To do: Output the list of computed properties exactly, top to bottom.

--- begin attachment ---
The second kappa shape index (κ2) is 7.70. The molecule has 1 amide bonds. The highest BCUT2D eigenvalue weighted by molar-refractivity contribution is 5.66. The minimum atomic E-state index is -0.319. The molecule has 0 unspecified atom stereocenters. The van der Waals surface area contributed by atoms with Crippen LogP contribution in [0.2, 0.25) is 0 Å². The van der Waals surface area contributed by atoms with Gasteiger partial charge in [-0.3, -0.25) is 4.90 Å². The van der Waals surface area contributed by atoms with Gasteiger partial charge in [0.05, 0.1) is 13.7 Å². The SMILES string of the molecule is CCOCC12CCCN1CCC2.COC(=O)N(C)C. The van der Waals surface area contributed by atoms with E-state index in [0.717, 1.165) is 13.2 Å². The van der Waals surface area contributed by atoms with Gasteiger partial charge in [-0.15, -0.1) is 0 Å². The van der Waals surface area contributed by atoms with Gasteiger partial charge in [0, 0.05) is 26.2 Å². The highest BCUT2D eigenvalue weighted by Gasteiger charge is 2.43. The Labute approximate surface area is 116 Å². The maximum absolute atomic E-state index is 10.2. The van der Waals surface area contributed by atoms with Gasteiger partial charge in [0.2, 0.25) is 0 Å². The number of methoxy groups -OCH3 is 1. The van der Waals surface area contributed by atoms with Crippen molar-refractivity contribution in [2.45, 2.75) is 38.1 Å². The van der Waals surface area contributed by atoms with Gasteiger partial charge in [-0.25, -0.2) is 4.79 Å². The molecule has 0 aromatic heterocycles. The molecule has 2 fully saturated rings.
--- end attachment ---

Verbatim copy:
The second kappa shape index (κ2) is 7.70. The molecule has 1 amide bonds. The highest BCUT2D eigenvalue weighted by molar-refractivity contribution is 5.66. The minimum atomic E-state index is -0.319. The molecule has 0 unspecified atom stereocenters. The van der Waals surface area contributed by atoms with Crippen LogP contribution in [0.2, 0.25) is 0 Å². The van der Waals surface area contributed by atoms with Gasteiger partial charge in [-0.3, -0.25) is 4.90 Å². The van der Waals surface area contributed by atoms with Gasteiger partial charge in [0.05, 0.1) is 13.7 Å². The SMILES string of the molecule is CCOCC12CCCN1CCC2.COC(=O)N(C)C. The van der Waals surface area contributed by atoms with E-state index in [0.717, 1.165) is 13.2 Å². The van der Waals surface area contributed by atoms with Gasteiger partial charge in [-0.15, -0.1) is 0 Å². The van der Waals surface area contributed by atoms with Gasteiger partial charge in [0, 0.05) is 26.2 Å². The highest BCUT2D eigenvalue weighted by Gasteiger charge is 2.43. The Labute approximate surface area is 116 Å². The maximum absolute atomic E-state index is 10.2. The van der Waals surface area contributed by atoms with Gasteiger partial charge in [0.2, 0.25) is 0 Å². The number of methoxy groups -OCH3 is 1. The van der Waals surface area contributed by atoms with Crippen molar-refractivity contribution in [2.45, 2.75) is 38.1 Å². The van der Waals surface area contributed by atoms with Gasteiger partial charge in [-0.25, -0.2) is 4.79 Å². The molecule has 0 aromatic heterocycles. The molecule has 2 fully saturated rings.